Easter wreath tutorial using fabric mesh, ribbons, and an adorable Easter sign. Products used in this tutorial are available in a kit, while supplies last. But, even if the exact items we used are sold out, you can still follow the tutorial and pick out other styles of mesh, ribbons or signs.
Wreath kit: 2020 Easter Wreath Supply Kit (sold out)
Sign – Sold out on website – Here are some suggestions for alternatives:
MD0450 Welcome Bunnies
HE6155 Flat Foam Eggs
HE6154 Flat Foam Eggs
AP8731 Happy Easter
62197EAS Pink Truck Happy Easter
1920132 Happy Easter
XX748839 24″ Cream Work Wreath
XB99010-22 10″ Yellow White Fabric Mesh – 2 Rolls
We cut two layers of mesh at one time for the Easter wreath. It’s not shown in the image for this tutorial, but we typically use a mesh holder/roller when cutting mesh. Using the mesh holder really helps keep your mesh neat when you are cutting it. The holder we use will hold two rolls at a time of 10″ or 21″ mesh. A link was placed in the tools section.
You can get the Ultimate Collapsible Mesh Holder from Susie’s Wreath Shop on Etsy.
Scrunch up through the 30″ piece of mesh and pinch in a ruffle.
Secure the ruffle in one of the twists. We started on the outer ring first. Twist the ties just a couple of turns since you will be adding more products later to the Easter wreath.
Work all the way around the outer ring and then move to the inner ring and continue the same ruffle technique. The ruffle technique is especially good for beginners. The pieces are all cut the same size and result in even ruffles. The ruffle technique gives you a nice even base for your wreath.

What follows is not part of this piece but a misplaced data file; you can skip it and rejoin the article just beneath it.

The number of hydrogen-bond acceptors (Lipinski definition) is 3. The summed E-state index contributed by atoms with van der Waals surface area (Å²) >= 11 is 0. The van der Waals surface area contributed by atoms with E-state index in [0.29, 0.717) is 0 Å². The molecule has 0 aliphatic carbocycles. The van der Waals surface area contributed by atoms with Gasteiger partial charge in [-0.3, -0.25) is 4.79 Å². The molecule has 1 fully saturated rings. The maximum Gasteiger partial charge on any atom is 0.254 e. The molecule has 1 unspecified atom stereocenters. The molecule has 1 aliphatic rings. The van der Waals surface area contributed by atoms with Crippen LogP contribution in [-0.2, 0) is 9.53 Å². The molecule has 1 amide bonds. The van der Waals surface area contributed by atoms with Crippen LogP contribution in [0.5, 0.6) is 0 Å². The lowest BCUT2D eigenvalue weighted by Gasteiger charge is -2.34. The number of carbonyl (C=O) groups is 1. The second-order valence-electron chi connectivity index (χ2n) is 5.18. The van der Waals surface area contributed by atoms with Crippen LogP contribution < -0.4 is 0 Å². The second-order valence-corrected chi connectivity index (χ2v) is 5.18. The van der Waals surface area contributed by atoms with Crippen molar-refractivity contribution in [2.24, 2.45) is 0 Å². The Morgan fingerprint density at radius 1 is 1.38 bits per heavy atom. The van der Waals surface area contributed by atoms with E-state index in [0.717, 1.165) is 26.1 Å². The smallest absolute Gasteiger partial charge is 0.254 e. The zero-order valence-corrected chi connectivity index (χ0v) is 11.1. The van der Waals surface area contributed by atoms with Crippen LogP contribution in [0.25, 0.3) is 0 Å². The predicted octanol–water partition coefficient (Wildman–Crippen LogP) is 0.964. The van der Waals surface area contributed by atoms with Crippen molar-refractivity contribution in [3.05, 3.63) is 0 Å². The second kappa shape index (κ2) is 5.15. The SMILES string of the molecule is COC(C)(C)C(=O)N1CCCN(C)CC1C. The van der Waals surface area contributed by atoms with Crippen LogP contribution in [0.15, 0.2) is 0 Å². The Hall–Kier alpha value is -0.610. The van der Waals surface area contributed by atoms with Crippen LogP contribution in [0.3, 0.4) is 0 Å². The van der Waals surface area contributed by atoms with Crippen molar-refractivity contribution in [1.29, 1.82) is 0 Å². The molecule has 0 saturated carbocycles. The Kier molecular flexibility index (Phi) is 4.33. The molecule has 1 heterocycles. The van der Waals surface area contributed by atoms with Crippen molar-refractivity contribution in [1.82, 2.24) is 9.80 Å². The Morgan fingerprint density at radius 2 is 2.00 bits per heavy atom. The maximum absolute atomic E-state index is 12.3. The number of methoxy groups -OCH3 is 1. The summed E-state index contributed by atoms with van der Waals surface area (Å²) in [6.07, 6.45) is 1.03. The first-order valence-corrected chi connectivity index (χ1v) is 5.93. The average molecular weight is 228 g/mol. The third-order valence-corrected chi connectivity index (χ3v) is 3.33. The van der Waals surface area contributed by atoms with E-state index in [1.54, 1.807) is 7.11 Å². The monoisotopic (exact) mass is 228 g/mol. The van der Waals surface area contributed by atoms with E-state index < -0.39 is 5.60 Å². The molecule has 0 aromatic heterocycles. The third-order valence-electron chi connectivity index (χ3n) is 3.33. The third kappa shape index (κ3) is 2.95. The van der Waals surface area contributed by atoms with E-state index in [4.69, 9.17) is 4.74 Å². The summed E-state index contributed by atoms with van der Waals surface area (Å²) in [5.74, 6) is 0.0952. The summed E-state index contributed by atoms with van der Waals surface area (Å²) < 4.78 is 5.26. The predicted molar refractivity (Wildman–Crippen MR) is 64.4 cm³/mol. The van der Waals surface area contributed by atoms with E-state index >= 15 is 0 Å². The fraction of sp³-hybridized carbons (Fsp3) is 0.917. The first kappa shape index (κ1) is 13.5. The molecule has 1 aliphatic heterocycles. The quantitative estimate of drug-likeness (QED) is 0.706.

We choose three styles of ribbon for the Easter wreath. You can add ribbon in several different ways. One of the easiest ways to add ribbon is simple ribbon stripes. It’s always a good idea to measure your ribbon strip before cutting all your ribbon since you can shorten strips that are too long. But, if they are too short, to begin with, they will be buried in the mesh. If you prefer, you can make large bows for the wreath, loops, and tails or any combination you like.
We cut the ribbon strips 14″ in length using a ribbon cutting board that really speeds up cutting. The cutting boards are listed in the tools section.
Make ribbon clusters using each style of ribbon. Dove tail the 2.5″ ribbon strips and cut the 1.5″ at an angle. Open the twist, making sure the mesh stays in place and lay the ribbon cluster down on top of the ruffle. Re-secure the twists with three or four turns. You don’t have to open the twist to secure the ribbon cluster, but it’s what I prefer myself.
Place a ribbon cluster in each twist on the Easter wreath.
Secure chenille stems to the back of the sign using a stapler. Be careful that your staples don’t go all the way through. There are also stick-on pieces that you can buy that have a hook to secure your chenille stem too. Leave the chenille stems full length because you don’t want to sink your sign down in the mesh too far. Attach the sign to the Work Wreath frame by reaching your fingers through the back and secure the chenille stems to the metal frame.
We made a free-handed bow with the remainder of the ribbon and secured to the Easter wreath with a chenille stem. The bow measured about 12″ in diameter and tails were about 16″ in length
Check the back of the Easter wreath for anything sharp that might scratch your door. Fluff your ribbons and clips any stray strings.
Make a hanger for the wreath with chenille stems, floral wire or zip ties.
Looking for more Easter ideas? Check out these posts:
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